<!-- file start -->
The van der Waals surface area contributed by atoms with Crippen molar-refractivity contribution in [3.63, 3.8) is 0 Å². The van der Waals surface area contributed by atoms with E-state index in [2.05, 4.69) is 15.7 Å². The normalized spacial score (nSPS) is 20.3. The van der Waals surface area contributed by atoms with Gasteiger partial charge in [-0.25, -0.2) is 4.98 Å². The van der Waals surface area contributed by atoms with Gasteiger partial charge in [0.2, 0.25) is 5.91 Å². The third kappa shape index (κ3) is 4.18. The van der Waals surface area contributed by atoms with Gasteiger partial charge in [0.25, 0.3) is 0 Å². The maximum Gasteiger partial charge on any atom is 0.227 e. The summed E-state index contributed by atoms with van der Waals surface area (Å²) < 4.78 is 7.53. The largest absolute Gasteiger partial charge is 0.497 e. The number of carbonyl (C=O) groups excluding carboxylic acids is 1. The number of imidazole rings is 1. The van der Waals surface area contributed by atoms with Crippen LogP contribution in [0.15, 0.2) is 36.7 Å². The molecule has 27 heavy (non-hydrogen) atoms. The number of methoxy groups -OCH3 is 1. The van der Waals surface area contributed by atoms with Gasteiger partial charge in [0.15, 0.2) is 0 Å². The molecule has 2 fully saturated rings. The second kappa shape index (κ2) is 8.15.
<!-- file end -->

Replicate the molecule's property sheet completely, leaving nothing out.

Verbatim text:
The van der Waals surface area contributed by atoms with Crippen molar-refractivity contribution in [3.63, 3.8) is 0 Å². The van der Waals surface area contributed by atoms with E-state index in [2.05, 4.69) is 15.7 Å². The normalized spacial score (nSPS) is 20.3. The van der Waals surface area contributed by atoms with Gasteiger partial charge in [-0.25, -0.2) is 4.98 Å². The van der Waals surface area contributed by atoms with Gasteiger partial charge in [0.2, 0.25) is 5.91 Å². The third kappa shape index (κ3) is 4.18. The van der Waals surface area contributed by atoms with Gasteiger partial charge in [0.25, 0.3) is 0 Å². The maximum Gasteiger partial charge on any atom is 0.227 e. The summed E-state index contributed by atoms with van der Waals surface area (Å²) < 4.78 is 7.53. The largest absolute Gasteiger partial charge is 0.497 e. The number of carbonyl (C=O) groups excluding carboxylic acids is 1. The number of imidazole rings is 1. The van der Waals surface area contributed by atoms with Crippen LogP contribution in [0.15, 0.2) is 36.7 Å². The molecule has 27 heavy (non-hydrogen) atoms. The number of methoxy groups -OCH3 is 1. The van der Waals surface area contributed by atoms with Gasteiger partial charge in [0.15, 0.2) is 0 Å². The molecule has 2 fully saturated rings. The second kappa shape index (κ2) is 8.15.